UC Davis reproductive health leader honored by the U.S. Environmental Protection Agency
Jeanne Conry, associate clinical professor in the Department of Obstetrics and Gynecology and an alumna of the UC Davis School of Medicine, was honored by United States Environmental Protection Agency (EPA) Administrator Lisa Jackson as an environmental health champion for her national leadership to advance understanding of the risk to reproductive health of exposures to environmental toxins.
Conry was presented with the 2012 Children’s Environmental Health Champion Award for the Pacific Southwest Region during a ceremony in San Francisco. She was lauded for her extensive efforts to promote better health for babies and women by preventing harmful chemical exposures during pregnancy. She was further acknowledged with a lecture before medical students and health professionals at UC San Francisco on “Reproductive Health and the Environment: Well Women Care and Preconception Health on the National Agenda.” Administrator Jackson and Southwest Regional Administrator Jared Blumenfeld also delivered remarks.
“I am deeply honored to accept this award from the Environmental Protection Agency,” Conry said. “It has become clear that environmental exposures have the potential to seriously impact the health of women and the health of future generations. As physicians, we are in a unique role, advising our patients, sharing information with colleagues, and advocating for changes that ultimately improve the quality of care.”
Conry is president-elect of the American Congress of Obstetricians and Gynecologists, the nation’s leading advocacy organization for women’s health, and will assume the position of president in May. She also serves on the national Centers for Disease Control and Prevention (CDC) Select Panel on Preconception, a coalition of government and health-care providers seeking to improve pregnancy outcomes by emphasizing the need for healthy choices across the reproductive life span of women.
Conry was nominated for the award by colleagues at UC San Francisco for her commitment to educating about the importance of avoiding exposure to toxic chemicals during pregnancy.
Research suggests that most pregnant women have measurable levels of chemicals (such as lead, mercury, pesticides, bisphenol A, and flame retardants) in their bodies that may affect fetal development. Fetuses can be exposed to chemicals because some metals and chemicals pass through the placenta. Researchers have found that prenatal exposures to chemicals may affect birth size, neurodevelopment and may increase the risk of birth defects and adverse health outcomes later in life.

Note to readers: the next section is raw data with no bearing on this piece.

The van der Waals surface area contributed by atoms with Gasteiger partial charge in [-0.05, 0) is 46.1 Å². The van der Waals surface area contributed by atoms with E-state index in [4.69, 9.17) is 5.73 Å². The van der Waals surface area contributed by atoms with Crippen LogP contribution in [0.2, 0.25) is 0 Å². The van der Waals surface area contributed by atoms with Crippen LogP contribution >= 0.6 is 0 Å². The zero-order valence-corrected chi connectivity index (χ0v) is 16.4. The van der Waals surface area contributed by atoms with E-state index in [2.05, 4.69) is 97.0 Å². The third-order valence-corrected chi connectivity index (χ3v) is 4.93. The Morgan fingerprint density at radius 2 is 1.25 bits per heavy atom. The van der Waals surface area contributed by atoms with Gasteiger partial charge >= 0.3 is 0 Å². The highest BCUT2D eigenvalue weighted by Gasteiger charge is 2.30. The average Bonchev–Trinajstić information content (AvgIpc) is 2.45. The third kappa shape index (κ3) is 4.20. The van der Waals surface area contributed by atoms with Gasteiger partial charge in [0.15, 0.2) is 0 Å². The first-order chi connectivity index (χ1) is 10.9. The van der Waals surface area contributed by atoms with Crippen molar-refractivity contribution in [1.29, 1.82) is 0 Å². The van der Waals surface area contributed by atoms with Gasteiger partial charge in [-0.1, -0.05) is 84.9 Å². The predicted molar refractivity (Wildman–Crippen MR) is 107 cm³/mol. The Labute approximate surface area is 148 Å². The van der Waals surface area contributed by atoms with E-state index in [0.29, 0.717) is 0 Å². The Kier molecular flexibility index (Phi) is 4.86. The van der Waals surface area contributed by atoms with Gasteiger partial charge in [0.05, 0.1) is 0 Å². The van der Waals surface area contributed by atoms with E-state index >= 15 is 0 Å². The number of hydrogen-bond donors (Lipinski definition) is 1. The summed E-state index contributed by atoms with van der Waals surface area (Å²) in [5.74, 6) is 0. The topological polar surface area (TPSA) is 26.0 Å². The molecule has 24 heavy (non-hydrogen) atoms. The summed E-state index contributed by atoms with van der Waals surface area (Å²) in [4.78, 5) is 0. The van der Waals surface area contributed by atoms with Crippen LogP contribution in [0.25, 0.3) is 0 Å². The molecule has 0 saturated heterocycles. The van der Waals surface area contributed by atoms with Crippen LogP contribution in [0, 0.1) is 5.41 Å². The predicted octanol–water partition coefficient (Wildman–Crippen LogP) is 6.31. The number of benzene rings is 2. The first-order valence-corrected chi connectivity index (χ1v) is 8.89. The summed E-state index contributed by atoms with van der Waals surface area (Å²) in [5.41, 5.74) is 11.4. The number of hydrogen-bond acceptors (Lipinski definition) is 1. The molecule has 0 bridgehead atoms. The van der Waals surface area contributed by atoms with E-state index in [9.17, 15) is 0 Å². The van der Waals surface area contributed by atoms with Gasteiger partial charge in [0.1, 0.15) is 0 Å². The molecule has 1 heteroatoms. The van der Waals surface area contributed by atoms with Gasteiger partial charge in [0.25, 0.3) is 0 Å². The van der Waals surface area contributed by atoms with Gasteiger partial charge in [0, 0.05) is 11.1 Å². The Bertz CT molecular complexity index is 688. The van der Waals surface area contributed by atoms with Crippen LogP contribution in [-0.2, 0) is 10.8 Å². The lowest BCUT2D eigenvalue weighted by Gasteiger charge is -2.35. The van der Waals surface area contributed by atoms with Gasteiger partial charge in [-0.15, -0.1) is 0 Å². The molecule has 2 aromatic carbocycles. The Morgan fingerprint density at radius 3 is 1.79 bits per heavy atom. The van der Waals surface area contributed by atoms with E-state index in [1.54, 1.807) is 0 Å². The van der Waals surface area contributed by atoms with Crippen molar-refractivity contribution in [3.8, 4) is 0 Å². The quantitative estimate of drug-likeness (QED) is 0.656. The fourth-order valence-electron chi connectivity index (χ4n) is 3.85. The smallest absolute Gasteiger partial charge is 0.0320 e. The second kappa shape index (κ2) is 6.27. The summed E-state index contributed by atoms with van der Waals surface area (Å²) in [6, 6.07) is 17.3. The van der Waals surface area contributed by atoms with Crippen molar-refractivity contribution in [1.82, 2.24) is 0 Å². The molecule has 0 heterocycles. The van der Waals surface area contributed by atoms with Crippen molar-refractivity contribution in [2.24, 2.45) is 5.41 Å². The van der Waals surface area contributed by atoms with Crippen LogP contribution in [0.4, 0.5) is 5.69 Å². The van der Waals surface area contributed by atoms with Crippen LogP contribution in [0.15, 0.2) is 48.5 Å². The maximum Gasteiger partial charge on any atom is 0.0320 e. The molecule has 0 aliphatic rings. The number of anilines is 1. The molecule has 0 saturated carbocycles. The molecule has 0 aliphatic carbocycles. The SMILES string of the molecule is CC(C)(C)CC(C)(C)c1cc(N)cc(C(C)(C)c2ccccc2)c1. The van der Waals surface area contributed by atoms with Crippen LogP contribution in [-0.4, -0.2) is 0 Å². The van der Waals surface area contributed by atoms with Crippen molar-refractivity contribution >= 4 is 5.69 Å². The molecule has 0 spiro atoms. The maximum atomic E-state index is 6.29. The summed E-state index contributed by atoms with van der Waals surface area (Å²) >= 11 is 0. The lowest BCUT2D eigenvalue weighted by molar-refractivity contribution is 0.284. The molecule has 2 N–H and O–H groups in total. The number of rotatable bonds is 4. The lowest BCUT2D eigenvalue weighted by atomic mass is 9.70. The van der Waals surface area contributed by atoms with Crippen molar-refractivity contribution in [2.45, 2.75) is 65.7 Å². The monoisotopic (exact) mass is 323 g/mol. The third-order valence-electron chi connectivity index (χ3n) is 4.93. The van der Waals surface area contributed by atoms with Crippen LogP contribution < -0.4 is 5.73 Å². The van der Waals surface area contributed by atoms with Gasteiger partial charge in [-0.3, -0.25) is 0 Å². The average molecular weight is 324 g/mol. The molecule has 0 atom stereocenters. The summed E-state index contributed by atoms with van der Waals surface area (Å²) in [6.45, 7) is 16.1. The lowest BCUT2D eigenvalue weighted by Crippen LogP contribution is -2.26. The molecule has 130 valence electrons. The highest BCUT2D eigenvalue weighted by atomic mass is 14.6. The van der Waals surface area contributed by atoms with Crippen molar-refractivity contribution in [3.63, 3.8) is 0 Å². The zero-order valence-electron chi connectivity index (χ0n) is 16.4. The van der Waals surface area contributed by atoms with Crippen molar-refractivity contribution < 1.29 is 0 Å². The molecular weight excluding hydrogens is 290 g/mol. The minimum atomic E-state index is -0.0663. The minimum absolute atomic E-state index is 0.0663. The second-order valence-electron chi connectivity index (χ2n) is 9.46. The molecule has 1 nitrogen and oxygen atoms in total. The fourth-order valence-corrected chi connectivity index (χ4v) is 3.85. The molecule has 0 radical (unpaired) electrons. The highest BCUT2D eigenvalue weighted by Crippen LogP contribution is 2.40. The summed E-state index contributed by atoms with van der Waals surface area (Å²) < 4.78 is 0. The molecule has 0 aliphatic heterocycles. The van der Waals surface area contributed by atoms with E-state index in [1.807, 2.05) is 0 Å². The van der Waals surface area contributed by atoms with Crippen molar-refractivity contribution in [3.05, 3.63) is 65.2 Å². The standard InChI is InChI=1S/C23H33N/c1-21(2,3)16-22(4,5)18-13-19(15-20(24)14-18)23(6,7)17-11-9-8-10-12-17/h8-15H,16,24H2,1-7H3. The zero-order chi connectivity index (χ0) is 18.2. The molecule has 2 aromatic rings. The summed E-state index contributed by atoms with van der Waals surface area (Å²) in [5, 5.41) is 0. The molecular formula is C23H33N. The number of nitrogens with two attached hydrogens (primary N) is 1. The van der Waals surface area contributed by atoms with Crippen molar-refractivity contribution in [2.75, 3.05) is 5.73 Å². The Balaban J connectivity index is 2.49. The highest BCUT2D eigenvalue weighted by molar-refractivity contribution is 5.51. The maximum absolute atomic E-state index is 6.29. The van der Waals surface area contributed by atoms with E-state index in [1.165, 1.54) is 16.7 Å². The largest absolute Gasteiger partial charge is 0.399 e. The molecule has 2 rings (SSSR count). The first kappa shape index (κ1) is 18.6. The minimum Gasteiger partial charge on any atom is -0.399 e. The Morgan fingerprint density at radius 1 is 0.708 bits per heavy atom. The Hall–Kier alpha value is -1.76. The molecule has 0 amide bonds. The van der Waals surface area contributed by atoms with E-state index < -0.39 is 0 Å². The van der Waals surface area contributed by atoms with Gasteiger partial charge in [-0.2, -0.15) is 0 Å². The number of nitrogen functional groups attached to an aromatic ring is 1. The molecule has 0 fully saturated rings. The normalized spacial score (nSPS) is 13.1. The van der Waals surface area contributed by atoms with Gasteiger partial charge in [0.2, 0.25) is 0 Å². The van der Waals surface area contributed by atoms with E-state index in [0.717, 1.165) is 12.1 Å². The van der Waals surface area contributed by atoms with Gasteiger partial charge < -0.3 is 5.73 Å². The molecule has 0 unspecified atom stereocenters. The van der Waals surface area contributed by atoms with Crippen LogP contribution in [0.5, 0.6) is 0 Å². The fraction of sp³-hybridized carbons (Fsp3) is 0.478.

Conry, who also is an assistant physician-in-chief at Kaiser Permanente Medical Group in Roseville, Calif., said that it is time to acknowledge the health effects of these toxins on the fetal environment.
“We are familiar with the impact of diabetes and obesity on reproductive health, and clinicians have long advocated for improved health prior to conception in order to improve maternal and newborn outcomes,” Conry said. “It is time for all clinicians to understand that the term 'environment' can refer to a broad range of exposures, from the medications we prescribe and the chronic medical condition of our patients, to the chemical toxicants in our surroundings. The environment impacts health, it impacts reproductive health, and it impacts the health of future generations.”
Conry chaired the CDC Second International Summit on Preconception Health in 2007 and has been a member of the CDC’s Select Panel on Preconception Health from 2006 to the present. She also has been a member of the Preconception Care Council of California since 2006, chairing the body from 2006 to 2010.
Conry is a 1986 graduate of the UC Davis School of Medicine and completed her residency in obstetrics and gynecology at UC Davis in 1990. She received a doctoral degree in biology from the University of Colorado, Boulder, in 1978.
The EPA Pacific Southwest Region’s Environmental Awards program acknowledges commitments and significant contributions to protecting the environment in California, Arizona, Nevada, Hawaii, Pacific Islands and tribal lands. Groups and individuals were selected from nominees received from businesses, government officials, tribes, media, academia, environmental organizations and community activists.